The act of converting people to certain beliefs or values is highly controversial in today’s postcolonial, multicultural world. Proselytization has been viewed by some as an aggressive act of political domination. Those controversies call for comparative, cross-cultural and multidisciplinary research. Upon the initiative of Rosalind Hackett, a symposium was organized at the 19th World Congress of the International Association for the History of Religions (IAHR) in Tokyo in March 2005. This was followed by more sessions at the conferences of the American Academy of Religion (AAR) and of the American Anthropological Association (AAA) in 2007.
One of the results of those efforts has been a book edited by Rosalind Hackett. Including chapters by twenty scholars (including several young researchers), Proselytization Revisited: Rights Talk, Free Markets and Culture Wars (Equinox, 2008) offers an overview of the many arguments for and against proselytization in different regions and contexts.
Why “proselytization” rather than “proselytism”? Rosalind Hackett has explained this choice in her introductory chapter:
“Despite the interconnections, it was felt that the emphasis on ‘proselytization’ called for greater attention to the process rather than the product, the means more than the end. In other words, the possible religious conversion (an event of personal, spiritual transformation) was often less important for generating conflicts than the forms of expression, transmission, and behavior deployed to this end. We considered that the latter was the area where more changes and backlash were observable.”
In a chapter offering an “overview and comparative perspective”, Jean-François Mayer has attempted to identify frequent patterns across places. He has summarized his observations, based on many years of research on religious movements around the world, in the form of six theses, which are explained and illustrated:
- Conflicts over missionary activities are likely to increase, due to the current forces of globalization. In the long term, however, missionary activities might also lead to an increased acceptance of pluralism.
- Proselytism can reinforce images of a clash of civilizations.
- Proselytism is not just seen as a way of spreading religious ideas: it is often perceived as an attempt to extend ideological influence and political dominance.
- Where there are conflicts over proselytism, missionary activities are often understood or presented as a threat not so much to religion as to national interests.
- Groups and people critical of proselytism tend to distinguish the issue from religious freedom, which they usually profess to accept in principle.
- Conflicts over proselytism foster change and encourage the creation of new strategies and organizations among religious groups targeted by missionaries.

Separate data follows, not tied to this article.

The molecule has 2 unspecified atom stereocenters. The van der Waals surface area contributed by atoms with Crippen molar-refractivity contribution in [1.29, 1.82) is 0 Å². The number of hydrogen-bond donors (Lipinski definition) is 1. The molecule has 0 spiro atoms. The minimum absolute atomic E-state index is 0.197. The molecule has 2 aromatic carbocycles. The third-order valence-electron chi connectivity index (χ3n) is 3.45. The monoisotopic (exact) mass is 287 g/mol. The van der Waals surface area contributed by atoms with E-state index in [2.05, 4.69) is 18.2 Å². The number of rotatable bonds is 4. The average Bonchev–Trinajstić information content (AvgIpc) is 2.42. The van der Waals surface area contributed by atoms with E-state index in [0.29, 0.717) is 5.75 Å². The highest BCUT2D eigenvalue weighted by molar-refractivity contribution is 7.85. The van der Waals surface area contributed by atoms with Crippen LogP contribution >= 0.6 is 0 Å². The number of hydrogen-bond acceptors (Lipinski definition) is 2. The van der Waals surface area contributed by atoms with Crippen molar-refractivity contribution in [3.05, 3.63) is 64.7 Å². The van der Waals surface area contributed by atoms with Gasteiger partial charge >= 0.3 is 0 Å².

Since it is impossible to summarize each chapter of this book – which belongs anyway to the library of any institution or person interested in this topic – here is the table of contents:
- Revisiting proselytization in the context of rights talk, free markets and culture wars / Rosalind I. Hackett
- Conflicts over proselytization: An overview and comparative perspective / Jean-François Mayer
- Conversion of the world: Proselytization in India and the universalization of Christianity / Jacob De Roover and Sarah Claerhout
- The logic of anti-proselytization, revisited / Grace Kao
- The changing face of Christian proselytization: New actors from the global South / Paul Freston
- Muslim Apostasy, Christian conversion, and religious freedom in Egypt / Heather J. Sharkey
- Seeing is more than believing: Posters and proselytization in Nigeria / F.-K. Asonzeh Ukah
- Buddhism and the politics of conversion in Sri Lanka / Steve C. Berkwitz
- Merit and the search for inner peace: the discourses and technology of Dhammakaya proselytization / Rachelle M. Scott
- Asia’s Antioch: Evangelical Christianity and proselytism in Singapore / Jean DeBernardi
- False consciousness and the jargon of Authenticity: Religion and nationalism in the Christianised Lowland Philippines / Paul-François Tremlett
- Salvation through secular protest: the development of Falun Gong proselytization / Patsy Rahn
- The social and legal context of proselytization in contemporary Japanese religions / Mark Mullins
- Negotiating proselytism in 21st century Russia / Olga Kazmina
- Between Da’wa and mission: Turkish Islamic movements in the Turkic world (Central Asia and the Caucasus) / Bayram Balcı
- Spiritual Wars in the 10-40 window: Korean proselytism among Russia’s Asian minorities / Julia S. Kovalchuk
- Proselytization or information? Wicca and the internet / Shawn Arthur
- You can’t talk to an empty stomach: Faith-based activism, Holistic Evangelism, and the publicity of Evangelical engagement / Ormri Elisha
- Proselytization: Closing thoughts from a sociologist / James T. Richardson
Rosalind Hackett (ed.), Proselytization Revisited: Rights Talk, Free Markets and Culture Wars, London / Oakville, 2008, XIV+480 p.